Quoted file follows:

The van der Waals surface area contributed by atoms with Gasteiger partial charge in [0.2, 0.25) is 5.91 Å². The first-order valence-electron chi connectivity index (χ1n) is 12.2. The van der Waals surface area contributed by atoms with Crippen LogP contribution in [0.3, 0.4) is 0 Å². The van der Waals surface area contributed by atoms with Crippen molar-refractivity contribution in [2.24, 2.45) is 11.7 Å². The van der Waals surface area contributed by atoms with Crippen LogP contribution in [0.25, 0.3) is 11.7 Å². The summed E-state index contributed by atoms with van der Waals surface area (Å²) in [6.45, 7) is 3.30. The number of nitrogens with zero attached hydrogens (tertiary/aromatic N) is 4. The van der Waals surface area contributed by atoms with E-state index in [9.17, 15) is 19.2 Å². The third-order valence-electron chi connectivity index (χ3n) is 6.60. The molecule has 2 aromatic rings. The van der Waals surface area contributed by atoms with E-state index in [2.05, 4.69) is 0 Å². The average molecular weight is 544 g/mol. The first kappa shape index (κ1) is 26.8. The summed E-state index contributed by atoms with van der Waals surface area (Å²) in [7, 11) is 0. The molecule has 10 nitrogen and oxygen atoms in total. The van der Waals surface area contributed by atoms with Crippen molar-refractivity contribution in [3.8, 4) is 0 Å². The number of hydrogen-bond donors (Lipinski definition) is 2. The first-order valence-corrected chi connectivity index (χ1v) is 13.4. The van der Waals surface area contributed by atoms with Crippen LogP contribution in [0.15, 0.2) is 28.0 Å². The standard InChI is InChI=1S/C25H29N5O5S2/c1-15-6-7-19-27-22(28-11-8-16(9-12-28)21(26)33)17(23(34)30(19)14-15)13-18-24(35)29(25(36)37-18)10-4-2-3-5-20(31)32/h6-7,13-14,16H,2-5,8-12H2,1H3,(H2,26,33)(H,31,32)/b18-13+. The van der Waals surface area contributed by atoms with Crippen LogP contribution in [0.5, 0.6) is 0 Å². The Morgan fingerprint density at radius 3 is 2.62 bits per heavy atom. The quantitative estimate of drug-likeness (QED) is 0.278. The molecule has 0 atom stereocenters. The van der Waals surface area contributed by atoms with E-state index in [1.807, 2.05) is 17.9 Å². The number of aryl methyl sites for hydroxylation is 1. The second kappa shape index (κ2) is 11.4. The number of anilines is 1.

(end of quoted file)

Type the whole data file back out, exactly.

The van der Waals surface area contributed by atoms with Gasteiger partial charge in [0.2, 0.25) is 5.91 Å². The first-order valence-electron chi connectivity index (χ1n) is 12.2. The van der Waals surface area contributed by atoms with Crippen LogP contribution in [0.3, 0.4) is 0 Å². The van der Waals surface area contributed by atoms with Crippen molar-refractivity contribution in [2.24, 2.45) is 11.7 Å². The van der Waals surface area contributed by atoms with Crippen LogP contribution in [0.25, 0.3) is 11.7 Å². The summed E-state index contributed by atoms with van der Waals surface area (Å²) in [6.45, 7) is 3.30. The number of nitrogens with zero attached hydrogens (tertiary/aromatic N) is 4. The van der Waals surface area contributed by atoms with E-state index in [9.17, 15) is 19.2 Å². The third-order valence-electron chi connectivity index (χ3n) is 6.60. The molecule has 2 aromatic rings. The van der Waals surface area contributed by atoms with E-state index in [2.05, 4.69) is 0 Å². The average molecular weight is 544 g/mol. The first kappa shape index (κ1) is 26.8. The summed E-state index contributed by atoms with van der Waals surface area (Å²) in [7, 11) is 0. The molecule has 10 nitrogen and oxygen atoms in total. The van der Waals surface area contributed by atoms with Crippen molar-refractivity contribution in [3.8, 4) is 0 Å². The number of hydrogen-bond donors (Lipinski definition) is 2. The first-order valence-corrected chi connectivity index (χ1v) is 13.4. The van der Waals surface area contributed by atoms with Crippen LogP contribution in [0.15, 0.2) is 28.0 Å². The standard InChI is InChI=1S/C25H29N5O5S2/c1-15-6-7-19-27-22(28-11-8-16(9-12-28)21(26)33)17(23(34)30(19)14-15)13-18-24(35)29(25(36)37-18)10-4-2-3-5-20(31)32/h6-7,13-14,16H,2-5,8-12H2,1H3,(H2,26,33)(H,31,32)/b18-13+. The van der Waals surface area contributed by atoms with Crippen LogP contribution in [0.5, 0.6) is 0 Å². The Morgan fingerprint density at radius 3 is 2.62 bits per heavy atom. The quantitative estimate of drug-likeness (QED) is 0.278. The molecule has 0 atom stereocenters. The van der Waals surface area contributed by atoms with E-state index in [1.807, 2.05) is 17.9 Å². The number of aryl methyl sites for hydroxylation is 1. The second kappa shape index (κ2) is 11.4. The number of anilines is 1.